They were always deceiving themselves with the idea that they wanted more evidence and pretending that if they had this evidence they would believe. Thousands in every age do just the same…. The plain truth is that it is lack of heart, not lack of evidence, that keeps people back from Christ.
Jesus responds by correcting them. He says (6:32-33), “Truly, truly, I say to you, it is not Moses who has given you the bread out of heaven, but it is My Father who gives you the true bread out of heaven. For the bread of God is that which comes down out of heaven, and gives life to the world.” He is saying, first, that it wasn’t Moses who gave them the manna; God did. And, second, the manna wasn’t the true bread, because people who ate it still died. But Jesus, whom God sent, gives eternal life to the world, that is, to all people everywhere who believe in Him.
The Jews’ reply focuses on the material, “Lord, always give us this bread.” (“Lord” here should properly be translated, “Sir.” They were not acknowledging Jesus to be Lord, as 6:36 makes plain. They just wanted Jesus to be their free meal ticket.) Jesus’ reply tells them who the true bread is and how to get it (6:35): “I am the bread of life; he who comes to Me will not hunger, and he who believes in Me will never thirst.” This is the first of seven “I am” metaphors in John (8:12; 10:7; 10:11; 11:25; 14:6; 15:1). I’ll say more next time, but for now note what an astounding claim this is. Jesus is saying that He is the source of eternal life and the sustainer of that life for whoever comes to Him and believes in Him.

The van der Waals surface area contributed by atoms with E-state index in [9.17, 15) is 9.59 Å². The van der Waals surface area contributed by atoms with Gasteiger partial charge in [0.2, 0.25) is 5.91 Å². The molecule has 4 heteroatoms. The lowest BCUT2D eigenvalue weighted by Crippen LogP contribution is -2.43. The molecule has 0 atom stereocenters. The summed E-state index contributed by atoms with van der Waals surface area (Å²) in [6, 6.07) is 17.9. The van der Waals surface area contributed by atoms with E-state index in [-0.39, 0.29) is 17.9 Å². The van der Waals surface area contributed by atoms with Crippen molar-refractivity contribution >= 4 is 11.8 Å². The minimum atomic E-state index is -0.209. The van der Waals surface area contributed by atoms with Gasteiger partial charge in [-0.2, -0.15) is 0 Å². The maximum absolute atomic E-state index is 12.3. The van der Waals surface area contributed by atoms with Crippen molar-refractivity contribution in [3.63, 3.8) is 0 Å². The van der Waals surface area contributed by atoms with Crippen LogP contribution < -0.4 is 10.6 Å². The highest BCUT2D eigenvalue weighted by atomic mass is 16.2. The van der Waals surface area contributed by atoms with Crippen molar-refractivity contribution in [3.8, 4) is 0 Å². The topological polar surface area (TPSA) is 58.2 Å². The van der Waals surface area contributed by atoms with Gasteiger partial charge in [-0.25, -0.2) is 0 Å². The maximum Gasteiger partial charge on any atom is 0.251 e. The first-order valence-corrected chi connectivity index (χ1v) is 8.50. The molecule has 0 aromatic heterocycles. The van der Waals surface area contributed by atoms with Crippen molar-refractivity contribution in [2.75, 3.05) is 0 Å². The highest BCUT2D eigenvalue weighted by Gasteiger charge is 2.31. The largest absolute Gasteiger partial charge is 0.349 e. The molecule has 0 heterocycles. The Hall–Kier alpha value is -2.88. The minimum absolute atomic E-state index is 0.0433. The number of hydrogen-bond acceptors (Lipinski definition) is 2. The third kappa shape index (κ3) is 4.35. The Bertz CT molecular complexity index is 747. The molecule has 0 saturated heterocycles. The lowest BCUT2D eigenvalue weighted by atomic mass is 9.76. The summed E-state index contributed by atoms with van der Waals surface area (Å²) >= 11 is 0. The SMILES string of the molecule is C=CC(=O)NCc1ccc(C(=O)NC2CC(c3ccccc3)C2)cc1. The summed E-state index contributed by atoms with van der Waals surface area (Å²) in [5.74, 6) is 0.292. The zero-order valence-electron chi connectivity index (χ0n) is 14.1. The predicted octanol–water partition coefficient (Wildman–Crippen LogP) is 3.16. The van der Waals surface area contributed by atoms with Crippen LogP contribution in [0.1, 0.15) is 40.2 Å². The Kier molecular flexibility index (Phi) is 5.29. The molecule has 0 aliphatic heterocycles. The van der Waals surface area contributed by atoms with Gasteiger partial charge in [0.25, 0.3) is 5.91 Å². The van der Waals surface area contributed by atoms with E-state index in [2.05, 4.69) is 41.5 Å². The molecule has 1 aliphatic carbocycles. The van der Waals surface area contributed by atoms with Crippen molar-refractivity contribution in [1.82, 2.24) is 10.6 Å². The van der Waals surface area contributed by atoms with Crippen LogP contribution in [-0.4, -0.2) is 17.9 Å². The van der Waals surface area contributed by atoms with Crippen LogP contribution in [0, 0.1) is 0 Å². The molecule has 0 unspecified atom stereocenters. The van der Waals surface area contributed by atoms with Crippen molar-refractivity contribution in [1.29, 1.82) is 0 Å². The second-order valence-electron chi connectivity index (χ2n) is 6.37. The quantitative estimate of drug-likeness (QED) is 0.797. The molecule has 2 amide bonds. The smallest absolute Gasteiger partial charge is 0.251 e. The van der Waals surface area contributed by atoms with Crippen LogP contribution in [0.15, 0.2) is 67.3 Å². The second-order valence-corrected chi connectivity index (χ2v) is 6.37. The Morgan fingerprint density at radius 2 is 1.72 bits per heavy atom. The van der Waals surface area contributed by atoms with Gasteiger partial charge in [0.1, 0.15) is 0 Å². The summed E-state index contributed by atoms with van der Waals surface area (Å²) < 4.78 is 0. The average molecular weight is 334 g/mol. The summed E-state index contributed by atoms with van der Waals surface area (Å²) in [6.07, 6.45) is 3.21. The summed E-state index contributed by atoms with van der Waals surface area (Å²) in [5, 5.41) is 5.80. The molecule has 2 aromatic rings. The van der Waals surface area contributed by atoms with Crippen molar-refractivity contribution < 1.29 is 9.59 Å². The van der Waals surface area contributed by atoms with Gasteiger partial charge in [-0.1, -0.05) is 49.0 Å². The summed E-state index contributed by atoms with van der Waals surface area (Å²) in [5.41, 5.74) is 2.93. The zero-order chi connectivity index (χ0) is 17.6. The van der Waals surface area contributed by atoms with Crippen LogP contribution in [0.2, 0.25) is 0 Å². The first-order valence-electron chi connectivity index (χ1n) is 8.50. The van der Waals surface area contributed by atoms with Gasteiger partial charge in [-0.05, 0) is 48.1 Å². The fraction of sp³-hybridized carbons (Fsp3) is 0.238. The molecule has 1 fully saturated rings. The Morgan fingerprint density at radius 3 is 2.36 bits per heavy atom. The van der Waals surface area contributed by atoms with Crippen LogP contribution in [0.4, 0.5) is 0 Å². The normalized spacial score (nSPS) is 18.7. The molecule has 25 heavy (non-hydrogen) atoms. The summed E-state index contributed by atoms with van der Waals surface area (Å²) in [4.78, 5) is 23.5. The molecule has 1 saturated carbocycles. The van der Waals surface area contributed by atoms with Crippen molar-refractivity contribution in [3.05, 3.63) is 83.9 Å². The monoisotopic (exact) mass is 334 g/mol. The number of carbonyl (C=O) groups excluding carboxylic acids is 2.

These Jews were satisfied with their religion and rituals that had come down to them from Moses, so they had no hunger for the living bread that Jesus offered. Before you are hungry to eat of the living bread God has to open your eyes to your true condition: Without Christ you are spiritually starving. In Christ’s day, bread was the main staple in their diet. You could not live without bread. In the same way, you cannot live eternally in the presence of the holy God without Jesus Christ. The Father sent Jesus to this world to bear the sins of all who believe in Him. Without Him, you’re under God’s righteous judgment.
“Coming to Jesus” and “believing in Jesus” are parallel here. They explain what Jesus means in 6:53 when He talks about eating His flesh and drinking His blood. It means to trust in Jesus’ death as the complete and final payment for your sins. Jesus says that the result of coming to Him is that we will not hunger and the result of believing in Him is that we will never thirst. This does not mean that we will not still long to know more and more of the riches of Christ. Rather, it means that when we truly believe in Jesus, we are satisfied with Him. We have all spiritual blessings in Him (Eph. 1:3). We are complete in Him (Col. 2:10).